Ira: “And the ideas survived. Just my point. No, it has to be a lot stronger to count.”
Stafford: “Any Ideas?”
Ira: “None. I don’t know what I need to protect myself against.”
I can swear to this testimony. That’s exactly what happened. It made me apprehensive for my friend. (Levy, 1988)
Aside from the fact that Stafford Beer is interesting in his own right, the fact is, Holly Maddux left Ira Einhorn in Europe in the midsummer of 1977. When she left, it was already clear that Holly would be moving into her own place. In other words, at that point in time, Ira already knew that Holly had rejected him, and at that point in time, he began to plan her demise. At that point in time, he began to plant the seeds of his “frame-up theory” and his first “target” of this campaign was Stafford Beers.
His later “morphing of the story” was more elaborate, but again, casts the blame on Holly for engineering her own death. This variation was given to journalist Russ Baker, who chronicles his experience with Einhorn in Esquire (see bibliography).After much back-and-forth maneuvering, Einhorn finally lays out the new theory as follows:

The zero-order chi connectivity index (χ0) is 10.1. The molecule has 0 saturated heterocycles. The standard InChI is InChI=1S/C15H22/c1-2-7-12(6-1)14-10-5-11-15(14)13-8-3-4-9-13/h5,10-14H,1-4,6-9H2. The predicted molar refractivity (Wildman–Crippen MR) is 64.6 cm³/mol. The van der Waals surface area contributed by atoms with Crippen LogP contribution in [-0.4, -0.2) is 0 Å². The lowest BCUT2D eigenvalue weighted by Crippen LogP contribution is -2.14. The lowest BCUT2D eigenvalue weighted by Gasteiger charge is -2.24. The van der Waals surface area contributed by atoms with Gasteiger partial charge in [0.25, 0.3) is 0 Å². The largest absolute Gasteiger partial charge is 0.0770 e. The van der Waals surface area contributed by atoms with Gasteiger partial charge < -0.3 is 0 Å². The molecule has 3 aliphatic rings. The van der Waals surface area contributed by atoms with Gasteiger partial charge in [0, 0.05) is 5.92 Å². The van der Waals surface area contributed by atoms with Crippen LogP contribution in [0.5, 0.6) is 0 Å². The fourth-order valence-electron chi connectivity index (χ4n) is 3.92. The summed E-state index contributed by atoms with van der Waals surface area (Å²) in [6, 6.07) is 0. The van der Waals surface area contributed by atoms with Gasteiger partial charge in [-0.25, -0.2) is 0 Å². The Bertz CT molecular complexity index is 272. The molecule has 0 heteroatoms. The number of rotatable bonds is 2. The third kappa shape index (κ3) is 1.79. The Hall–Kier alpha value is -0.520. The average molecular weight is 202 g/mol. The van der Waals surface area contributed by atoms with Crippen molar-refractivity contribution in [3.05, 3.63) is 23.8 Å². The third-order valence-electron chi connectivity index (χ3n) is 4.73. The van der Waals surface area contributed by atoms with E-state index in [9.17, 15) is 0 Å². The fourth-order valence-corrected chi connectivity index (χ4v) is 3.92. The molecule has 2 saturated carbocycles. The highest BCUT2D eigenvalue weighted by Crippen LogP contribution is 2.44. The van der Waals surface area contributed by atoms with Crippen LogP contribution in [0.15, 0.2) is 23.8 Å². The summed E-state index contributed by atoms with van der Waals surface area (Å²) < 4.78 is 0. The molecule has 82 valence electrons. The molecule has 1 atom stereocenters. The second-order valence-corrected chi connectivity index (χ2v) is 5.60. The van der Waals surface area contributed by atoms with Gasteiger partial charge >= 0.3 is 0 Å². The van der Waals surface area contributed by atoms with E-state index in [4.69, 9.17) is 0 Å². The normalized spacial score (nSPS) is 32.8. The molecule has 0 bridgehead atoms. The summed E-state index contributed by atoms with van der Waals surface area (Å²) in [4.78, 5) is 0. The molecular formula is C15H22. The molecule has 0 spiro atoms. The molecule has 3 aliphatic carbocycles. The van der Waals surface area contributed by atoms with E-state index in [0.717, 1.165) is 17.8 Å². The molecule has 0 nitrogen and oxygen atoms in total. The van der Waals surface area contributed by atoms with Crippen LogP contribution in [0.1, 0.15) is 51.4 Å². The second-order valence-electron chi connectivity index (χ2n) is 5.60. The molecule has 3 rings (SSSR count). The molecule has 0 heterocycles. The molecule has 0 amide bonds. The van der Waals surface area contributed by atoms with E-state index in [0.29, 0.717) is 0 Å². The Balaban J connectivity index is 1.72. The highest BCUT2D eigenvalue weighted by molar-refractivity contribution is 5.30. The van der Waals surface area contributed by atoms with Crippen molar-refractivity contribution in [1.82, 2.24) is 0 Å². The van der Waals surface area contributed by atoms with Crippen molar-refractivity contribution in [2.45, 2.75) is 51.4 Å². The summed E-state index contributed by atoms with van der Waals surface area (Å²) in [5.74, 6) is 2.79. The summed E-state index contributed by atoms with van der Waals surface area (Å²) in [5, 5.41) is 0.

It is a tale that begins in the mid-1970s, with Ira penetrating deeper and deeper into an understanding of the evil work of his government, chiefly regarding psychic warfare and UFOs, and continues with Ira’s growing determination to expose the truth as he saw it.
This tale involves a former CIA man, a current CIA man, a prominent ufologist, shadowy figures, and psychic, Uri Geller. This tale involves the scurrilous rumor that the former CIA official, who at the time was head of the Weird Desk at the CIA, had an affair with Holly Maddux. It is Ira who calls this rumor scurrilous, but he brings it up repeatedly, and this rumored affair is clearly the basis of Ira’s theory of the crime.